Health care fraud sweeps across the country have led to charges against 243 people, including doctors, nurses and pharmacy owners accused of bilking Medicare and Medicaid, the government announced Thursday.
The dragnet spread from Miami to Los Angeles, and Dallas to Brooklyn, N.Y. Arrests were made earlier this week. Combining all the cases, allegedly fraudulent billings totaled some $712 million.
While the individual cases were unrelated, law enforcement agencies often coordinate the announcement of health fraud charges and arrests to send a message to fraudsters and the general public alike. Health care fraud costs tens of billions of dollars annually, another drain on Medicare, whose long-term financial outlook is already shaky.
Attorney General Loretta Lynch said the defendants billed for equipment that wasn't provided, care that wasn't needed, and services that weren't rendered. In Detroit, the owners of a hospice service were charged with paying kickbacks for referrals to a couple of doctors who also allegedly wrote bogus prescriptions, defrauding Medicare's prescription program.
The crackdown focused particularly on prescription fraud. More than 40 of those charged were involved in scams that targeted Medicare's drug benefit, projected to be the fastest-growing part of the program.
"For us, the greatest concern looking forward is the prescription drug program," said Gary Cantrell, top investigator for the Health and Human Services inspector general's office. He said schemes typically involve billing for drugs that are never dispensed or billing for narcotics and painkillers that are diverted to street sales.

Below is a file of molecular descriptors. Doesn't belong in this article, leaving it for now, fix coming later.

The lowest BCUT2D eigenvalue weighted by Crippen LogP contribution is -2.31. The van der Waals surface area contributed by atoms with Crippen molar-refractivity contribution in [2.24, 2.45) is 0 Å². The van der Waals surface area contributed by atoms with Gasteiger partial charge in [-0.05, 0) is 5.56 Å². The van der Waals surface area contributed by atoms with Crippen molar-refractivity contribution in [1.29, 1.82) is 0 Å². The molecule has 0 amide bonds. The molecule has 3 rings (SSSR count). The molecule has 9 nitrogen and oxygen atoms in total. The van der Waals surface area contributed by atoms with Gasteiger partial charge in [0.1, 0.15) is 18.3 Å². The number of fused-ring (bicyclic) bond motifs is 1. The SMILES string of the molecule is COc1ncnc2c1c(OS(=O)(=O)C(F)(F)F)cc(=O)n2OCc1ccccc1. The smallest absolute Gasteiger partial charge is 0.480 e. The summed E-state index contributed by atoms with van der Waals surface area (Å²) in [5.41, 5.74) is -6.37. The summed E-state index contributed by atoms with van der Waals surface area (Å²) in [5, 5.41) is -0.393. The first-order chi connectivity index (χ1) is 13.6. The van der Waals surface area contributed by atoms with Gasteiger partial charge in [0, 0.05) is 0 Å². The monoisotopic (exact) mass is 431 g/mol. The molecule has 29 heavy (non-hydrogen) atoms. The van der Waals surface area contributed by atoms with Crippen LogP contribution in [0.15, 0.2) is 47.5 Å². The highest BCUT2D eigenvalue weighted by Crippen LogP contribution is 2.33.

The scams shut down by federal and state agents read like a manual for health care fraud:
— In New Orleans, four people were charged in a marketing scheme that involved sending blood sugar monitors to Medicare recipients, whether or not they needed them, or had even asked for them. Their companies billed Medicare $38 million for the devices, and the program paid $22 million.
— A doctor in Los Angeles was charged with making bogus referrals for unneeded medical equipment, including more than 1,000 power wheelchairs.
— Miami remained the capital of health care fraud, accounting for 73 of the defendants. In one case, administrators of a mental health center allegedly paid kickbacks to middlemen who recruited patients for a fraudulent billing operation. The center billed Medicare $64 million over six years, and the program paid about half that.
Part of Medicare's vulnerability to fraud is that the program is legally required to pay claims promptly. That sets up a frustrating cycle that investigators call "pay and chase." But Medicare has become a harder target over the last decade, with more extensive monitoring of claims before they are paid, and stiffer penalties for scam artists.
Participating in the crackdown were U.S. attorneys' offices around the country, the FBI, the HHS inspector general's office, and state Medicaid fraud units.
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